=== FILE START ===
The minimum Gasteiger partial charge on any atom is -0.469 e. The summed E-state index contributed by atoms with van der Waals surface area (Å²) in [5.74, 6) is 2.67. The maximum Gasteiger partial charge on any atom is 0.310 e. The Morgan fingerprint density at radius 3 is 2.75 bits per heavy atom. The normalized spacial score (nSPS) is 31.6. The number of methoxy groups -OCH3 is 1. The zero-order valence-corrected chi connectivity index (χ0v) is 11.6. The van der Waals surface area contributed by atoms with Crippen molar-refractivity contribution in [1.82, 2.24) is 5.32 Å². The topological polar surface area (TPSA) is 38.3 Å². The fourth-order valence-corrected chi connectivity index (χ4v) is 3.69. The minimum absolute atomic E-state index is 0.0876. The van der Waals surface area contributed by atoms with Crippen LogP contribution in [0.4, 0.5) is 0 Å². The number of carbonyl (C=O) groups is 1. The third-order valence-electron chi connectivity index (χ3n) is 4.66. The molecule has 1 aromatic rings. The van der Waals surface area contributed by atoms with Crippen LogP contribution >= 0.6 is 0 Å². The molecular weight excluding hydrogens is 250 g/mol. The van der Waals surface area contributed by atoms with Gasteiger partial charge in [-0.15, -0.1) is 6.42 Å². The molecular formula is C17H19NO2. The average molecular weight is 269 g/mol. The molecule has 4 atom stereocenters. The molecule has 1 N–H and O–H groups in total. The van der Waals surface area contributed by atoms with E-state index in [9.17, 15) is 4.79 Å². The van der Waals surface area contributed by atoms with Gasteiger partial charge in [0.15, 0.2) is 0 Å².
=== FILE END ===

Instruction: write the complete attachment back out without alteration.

The minimum Gasteiger partial charge on any atom is -0.469 e. The summed E-state index contributed by atoms with van der Waals surface area (Å²) in [5.74, 6) is 2.67. The maximum Gasteiger partial charge on any atom is 0.310 e. The Morgan fingerprint density at radius 3 is 2.75 bits per heavy atom. The normalized spacial score (nSPS) is 31.6. The number of methoxy groups -OCH3 is 1. The zero-order valence-corrected chi connectivity index (χ0v) is 11.6. The van der Waals surface area contributed by atoms with Crippen molar-refractivity contribution in [1.82, 2.24) is 5.32 Å². The topological polar surface area (TPSA) is 38.3 Å². The fourth-order valence-corrected chi connectivity index (χ4v) is 3.69. The minimum absolute atomic E-state index is 0.0876. The van der Waals surface area contributed by atoms with Crippen LogP contribution in [0.4, 0.5) is 0 Å². The number of carbonyl (C=O) groups is 1. The third-order valence-electron chi connectivity index (χ3n) is 4.66. The molecule has 1 aromatic rings. The van der Waals surface area contributed by atoms with Crippen LogP contribution >= 0.6 is 0 Å². The molecular weight excluding hydrogens is 250 g/mol. The van der Waals surface area contributed by atoms with Gasteiger partial charge in [-0.15, -0.1) is 6.42 Å². The molecular formula is C17H19NO2. The average molecular weight is 269 g/mol. The molecule has 4 atom stereocenters. The molecule has 1 N–H and O–H groups in total. The van der Waals surface area contributed by atoms with E-state index in [9.17, 15) is 4.79 Å². The van der Waals surface area contributed by atoms with Gasteiger partial charge in [0.15, 0.2) is 0 Å².